Fear and Anxiety Calmed for Students Thanks to United Way Funded Counsellor

EditedVert.jpgWe are living through extraordinary times where no one is sure what’s going to happen.

The COVID-19 pandemic has caused stress and fear for all of us, but for those of us who aren’t yet in control of our lives, that anxiety can be particularly strong. Especially so for youth back in school.

Students and their parents are all in need of support right now. One way they are getting it is through a United Way-funded counsellor in Port Alberni.

Working out of a wing of the Alberni District Secondary School, and available by phone from her home, Sandra Karlsen has been continued her conversations with youths grade 8-12 and their parents for much of the summer and is there for them now that school is back in session.

Karlsen began her work as a counsellor last September and has seen a significant shift in what youths need, and her role.

“Last year, the youths were talking about what was going on with their schooling, their home life, what they were experiencing and how can we work together to get them through school. Like coming to school every day, getting a hot meal, getting clean clothes, that kind of thing,” said Karlsen.

“And this year, it’s supporting parents to support kids to go to school. Families finding themselves in crisis and not knowing how to deal with stuff and how to navigate and to stop and process information. Because they are all in this heightened state, especially back in, the uncertainty, right? That’s at the forefront for everybody right now.”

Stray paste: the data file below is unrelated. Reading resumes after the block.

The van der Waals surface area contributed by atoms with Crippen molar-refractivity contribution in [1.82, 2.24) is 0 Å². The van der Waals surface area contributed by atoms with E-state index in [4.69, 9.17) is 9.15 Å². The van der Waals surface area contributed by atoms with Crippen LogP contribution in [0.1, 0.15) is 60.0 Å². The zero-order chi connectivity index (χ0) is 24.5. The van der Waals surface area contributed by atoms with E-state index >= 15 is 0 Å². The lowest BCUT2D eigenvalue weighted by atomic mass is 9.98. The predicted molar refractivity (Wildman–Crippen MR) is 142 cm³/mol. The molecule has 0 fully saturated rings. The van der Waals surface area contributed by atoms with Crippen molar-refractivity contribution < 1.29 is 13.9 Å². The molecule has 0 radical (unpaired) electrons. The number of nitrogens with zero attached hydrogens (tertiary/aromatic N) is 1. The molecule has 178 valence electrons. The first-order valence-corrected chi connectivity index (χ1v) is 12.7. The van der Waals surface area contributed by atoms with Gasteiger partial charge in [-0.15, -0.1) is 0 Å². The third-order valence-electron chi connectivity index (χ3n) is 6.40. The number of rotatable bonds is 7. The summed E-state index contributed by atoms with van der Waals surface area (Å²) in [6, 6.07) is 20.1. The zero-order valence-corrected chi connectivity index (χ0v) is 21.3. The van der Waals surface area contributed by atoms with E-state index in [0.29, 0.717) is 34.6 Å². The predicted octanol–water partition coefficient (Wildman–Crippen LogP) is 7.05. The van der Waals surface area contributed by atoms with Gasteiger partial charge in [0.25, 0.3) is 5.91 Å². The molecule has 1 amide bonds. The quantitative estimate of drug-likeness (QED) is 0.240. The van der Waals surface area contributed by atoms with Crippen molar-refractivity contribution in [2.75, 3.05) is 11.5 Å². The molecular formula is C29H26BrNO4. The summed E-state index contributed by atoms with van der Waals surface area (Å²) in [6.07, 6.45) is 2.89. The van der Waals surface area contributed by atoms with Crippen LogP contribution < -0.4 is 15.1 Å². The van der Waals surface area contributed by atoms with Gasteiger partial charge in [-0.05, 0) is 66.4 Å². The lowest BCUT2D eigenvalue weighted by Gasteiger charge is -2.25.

But Karlsen was able to be there for students and parents over much of the summer, reaching out to students and speaking with parents by phone. With experience as a social worker, Karlsen was able to help parents navigate government support systems, and make sure families had access to the programs they needed to get by when jobs were lost.

And while Karsen said this summer did offer parents and their kids a chance to reconnect with each other, that wasn’t always easy. In a few cases, it was dangerous.

“As a social worker, it used to be really good because if you knew there were kids at risk, you knew they were at school or in daycare – there was always eyes on them. But now they are home and they are in isolation, there is that risk of not being able to reach out for services or help that they need, so they are always kind of flying under the radar. So that is absolutely worrisome.”

But Karlsen has been that connection for kids in crisis.

“I’ve intervened and reported to the ministry a couple of times, just because of the conversations I’ve had with kids. But I’ve also advised them that I’m going to contact the social worker and that it is in their best interest to interact with the worker to keep them safe.

“It’s that whole changing the perception of social workers: that they are there to work with the family and support the family.”

As families navigate the school year, Karlsen has been there to calm fears and get families mentally prepared. And she’ll continue to be there for them throughout the school year.

It’s donations to United Way Central & Northern Vancouver Island that have made this program, and many others in your community possible.  Giving to United Way is the best way to make sure your donation goes to the most effective and needed programs where you live.

United, we can all be there for each other, and make sure students and their families can overcome fear and arrive at their future.

If you can, please consider donating to United Way Central & Northern Vancouver Island, and help your community.